spice drawer under the range

The Kitchen Island

Finally, the most ingenious storage area in our kitchen is hidden in the island, right behind the counter stools.  Simply push on one of the three panels and the door pops open revealing three shelves in each hidden cabinet.

How We Set Up Our Kitchen 

We designed our kitchen with an eye for detail.  

By the Cooktop

We have three drawers under the cooktop:  the left one for cooking utensils, the middle one for spices, and the right for knives.  Each drawer has dividers/racks/holders for specific needs.  We have two deep drawers under the spice drawer for pots and pans, and flanking those, two cabinets with roll-outs.   

By the Double-Ovens

The doors above the ovens house all our cookie sheets and cutting boards with dividers in between.  A shelf above holds large roasting pans while the drawer below the ovens contains all our casserole dishes.  

double oven

Above the Refrigerator 

We have storage shelves above the built-in refrigerator for items we don’t use very often (extra dishes, cast iron skillet, juicer, waffle maker, etc.).  

Hidden Storage Under the Island

The hidden storage under the island holds other small items  such as french onion soup crocks, our beloved GreenGate seasonal dishes, my creme brulee torch, etc.  

Lower Cabinetry Below our Bank of Windows

The cabinetry below the bank of windows contains drawers with dividers for all our silverware, more cooking utensils and has two cabinets with additional roll-out drawers.  We keep measuring cups, mixer utensils, microwave bowls, and odds and ends inside.  

Built-In Coffee Bar

Our built-in coffee bar has storage drawers and a cabinet for the blenders, water bottles and our air fryer.  We keep all of our small appliances and items that we use frequently within easy reach.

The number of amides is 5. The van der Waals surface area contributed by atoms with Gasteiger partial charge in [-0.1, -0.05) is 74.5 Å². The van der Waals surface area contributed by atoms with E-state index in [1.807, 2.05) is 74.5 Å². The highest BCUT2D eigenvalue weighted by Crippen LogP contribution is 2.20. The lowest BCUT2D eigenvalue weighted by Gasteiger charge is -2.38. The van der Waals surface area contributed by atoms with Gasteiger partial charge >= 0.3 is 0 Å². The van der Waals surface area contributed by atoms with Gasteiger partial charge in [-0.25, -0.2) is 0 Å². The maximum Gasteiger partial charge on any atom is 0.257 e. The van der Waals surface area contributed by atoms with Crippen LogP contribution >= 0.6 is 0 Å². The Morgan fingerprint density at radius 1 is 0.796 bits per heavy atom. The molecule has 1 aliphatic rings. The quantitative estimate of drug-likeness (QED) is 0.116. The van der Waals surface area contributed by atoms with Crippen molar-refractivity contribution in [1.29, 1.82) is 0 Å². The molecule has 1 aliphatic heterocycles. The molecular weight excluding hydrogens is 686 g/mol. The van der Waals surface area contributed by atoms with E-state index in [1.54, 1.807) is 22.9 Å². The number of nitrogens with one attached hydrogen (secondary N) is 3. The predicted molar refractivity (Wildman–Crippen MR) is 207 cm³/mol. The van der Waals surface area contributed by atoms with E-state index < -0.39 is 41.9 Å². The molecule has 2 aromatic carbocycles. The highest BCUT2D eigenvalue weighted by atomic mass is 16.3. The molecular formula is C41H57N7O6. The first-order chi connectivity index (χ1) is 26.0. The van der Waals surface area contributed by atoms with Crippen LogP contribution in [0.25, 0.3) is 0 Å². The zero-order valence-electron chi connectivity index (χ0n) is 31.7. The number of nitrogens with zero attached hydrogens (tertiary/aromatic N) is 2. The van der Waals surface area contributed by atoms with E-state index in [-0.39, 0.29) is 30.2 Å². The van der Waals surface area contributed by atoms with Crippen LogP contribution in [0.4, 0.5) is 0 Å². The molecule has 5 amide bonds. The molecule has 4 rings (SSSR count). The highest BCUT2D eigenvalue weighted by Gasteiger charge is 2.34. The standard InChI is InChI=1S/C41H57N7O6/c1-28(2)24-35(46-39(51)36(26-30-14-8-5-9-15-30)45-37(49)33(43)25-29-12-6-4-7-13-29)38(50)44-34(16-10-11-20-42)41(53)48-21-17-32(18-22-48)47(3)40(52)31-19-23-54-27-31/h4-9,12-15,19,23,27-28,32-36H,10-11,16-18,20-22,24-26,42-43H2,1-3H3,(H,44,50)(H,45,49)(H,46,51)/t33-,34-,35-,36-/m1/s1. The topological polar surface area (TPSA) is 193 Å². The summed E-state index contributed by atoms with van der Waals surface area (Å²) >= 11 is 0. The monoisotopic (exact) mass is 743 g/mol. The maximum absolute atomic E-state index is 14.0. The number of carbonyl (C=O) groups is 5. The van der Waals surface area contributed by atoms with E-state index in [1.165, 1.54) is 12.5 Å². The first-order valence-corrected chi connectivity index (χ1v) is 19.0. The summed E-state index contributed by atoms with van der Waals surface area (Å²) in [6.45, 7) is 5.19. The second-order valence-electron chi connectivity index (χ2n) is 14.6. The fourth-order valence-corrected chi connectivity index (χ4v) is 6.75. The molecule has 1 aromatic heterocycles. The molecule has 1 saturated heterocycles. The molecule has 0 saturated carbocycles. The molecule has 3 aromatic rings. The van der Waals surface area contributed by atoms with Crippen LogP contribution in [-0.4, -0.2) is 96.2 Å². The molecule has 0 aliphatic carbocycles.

coffee station in Monica's farmhouse

Tips for Organizing Your Kitchen

  1. Prioritize your items.  
    • Make room in your kitchen for your must-haves.  If you use an item less than once a week, you can probably store it elsewhere if space is tight.
  2. Select items that fit your kitchen.  
    • In other words, if you have a relatively small kitchen, choose relatively small appliances.  
  3. Do you have a storage closet in your basement?  
    • We do.  We store our fryer, cake turntables, and slow cooker down there, simply because we don’t use those items that often.
  4. Use your kitchen island!  
    • Our farm sink is located on our island, as is the dishwasher and microwave drawer. 
  5. If you have display areas but need to make them useful, place your pretty everyday items there (bowls, dishes, cups, etc).
  6. Create sensible zones.  
    • If possible, store your spices and pots and pans near the stove.  Keep your storage containers and Tupperware as close to the refrigerator as possible.  
  7. Make use of any space above appliances.
  8. Consider taking your cabinets all the way to the ceiling, even if that means you need to keep a step stool handy.  
    • We LOVE ours and use it every single day because we have 10-foot ceilings and 9-foot cabinets.
  1. Layer when possible.  
    • We have a double-layered silverware drawer so we can store twice as much in the same area.  
  2. Keep a couple of your pretty appliances on your countertop.  
  3. If possible, build a separate pantry for food.  
    • If you have a walk-in pantry, consider putting your coffee machine and/or microwave in there to save space in your kitchen.  If you don’t have a separate pantry, consider purchasing a freestanding one, and if it isn’t an option, try to store most of your food in one area of your kitchen.
  4. Purchase stackable shelves to put inside your cabinets to double or triple your storage space.  
    • This is an inexpensive way to really increase shelf space.  
  5. Have an awkward corner cabinet where things get lost?  
    • Again, stackable shelves or a lazy susan/turntable can make all the difference.
  6. Check out The Container Store for some fantastic storage ideas and options.

Whether you’re building a brand-new kitchen, remodeling, or just reorganizing your current kitchen, make the most of your space by following some of our tips.  We love to learn from our readers, so if you have good ideas to share, we’d really appreciate hearing from you.

Need Help Organizing or Planning Your Kitchen?

If you are building or renovating your house we know how important it is to have an organized kitchen. If you need help finding the right flow for your kitchen or choosing the right finishes, contact Monica From the HartLand!

Until next time…

From the HartLand with Love,

Monica, Brittany & Cheyenne